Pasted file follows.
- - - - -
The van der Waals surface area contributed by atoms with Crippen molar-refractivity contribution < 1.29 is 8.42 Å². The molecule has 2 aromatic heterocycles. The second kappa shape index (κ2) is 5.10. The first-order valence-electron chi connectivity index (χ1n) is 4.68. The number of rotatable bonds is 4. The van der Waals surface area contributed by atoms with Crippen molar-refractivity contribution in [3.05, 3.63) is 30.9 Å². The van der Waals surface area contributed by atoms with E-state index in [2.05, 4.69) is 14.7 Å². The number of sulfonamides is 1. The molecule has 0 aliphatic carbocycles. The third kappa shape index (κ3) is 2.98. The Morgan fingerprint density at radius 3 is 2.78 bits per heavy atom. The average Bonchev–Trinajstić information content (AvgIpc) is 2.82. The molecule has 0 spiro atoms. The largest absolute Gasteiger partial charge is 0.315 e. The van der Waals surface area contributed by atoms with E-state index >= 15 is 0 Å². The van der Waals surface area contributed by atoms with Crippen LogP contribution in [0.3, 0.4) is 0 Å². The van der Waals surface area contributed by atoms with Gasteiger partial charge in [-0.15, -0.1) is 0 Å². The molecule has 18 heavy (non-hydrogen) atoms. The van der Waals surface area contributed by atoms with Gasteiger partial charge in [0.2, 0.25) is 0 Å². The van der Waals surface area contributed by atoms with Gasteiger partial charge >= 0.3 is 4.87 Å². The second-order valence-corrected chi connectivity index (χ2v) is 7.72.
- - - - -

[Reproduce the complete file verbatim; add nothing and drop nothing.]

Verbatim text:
The van der Waals surface area contributed by atoms with Crippen molar-refractivity contribution < 1.29 is 8.42 Å². The molecule has 2 aromatic heterocycles. The second kappa shape index (κ2) is 5.10. The first-order valence-electron chi connectivity index (χ1n) is 4.68. The number of rotatable bonds is 4. The van der Waals surface area contributed by atoms with Crippen molar-refractivity contribution in [3.05, 3.63) is 30.9 Å². The van der Waals surface area contributed by atoms with E-state index in [2.05, 4.69) is 14.7 Å². The number of sulfonamides is 1. The molecule has 0 aliphatic carbocycles. The third kappa shape index (κ3) is 2.98. The Morgan fingerprint density at radius 3 is 2.78 bits per heavy atom. The average Bonchev–Trinajstić information content (AvgIpc) is 2.82. The molecule has 0 spiro atoms. The largest absolute Gasteiger partial charge is 0.315 e. The van der Waals surface area contributed by atoms with E-state index >= 15 is 0 Å². The van der Waals surface area contributed by atoms with Crippen LogP contribution in [0.3, 0.4) is 0 Å². The van der Waals surface area contributed by atoms with Gasteiger partial charge in [-0.15, -0.1) is 0 Å². The molecule has 18 heavy (non-hydrogen) atoms. The van der Waals surface area contributed by atoms with Gasteiger partial charge in [0.2, 0.25) is 0 Å². The van der Waals surface area contributed by atoms with Gasteiger partial charge >= 0.3 is 4.87 Å². The second-order valence-corrected chi connectivity index (χ2v) is 7.72.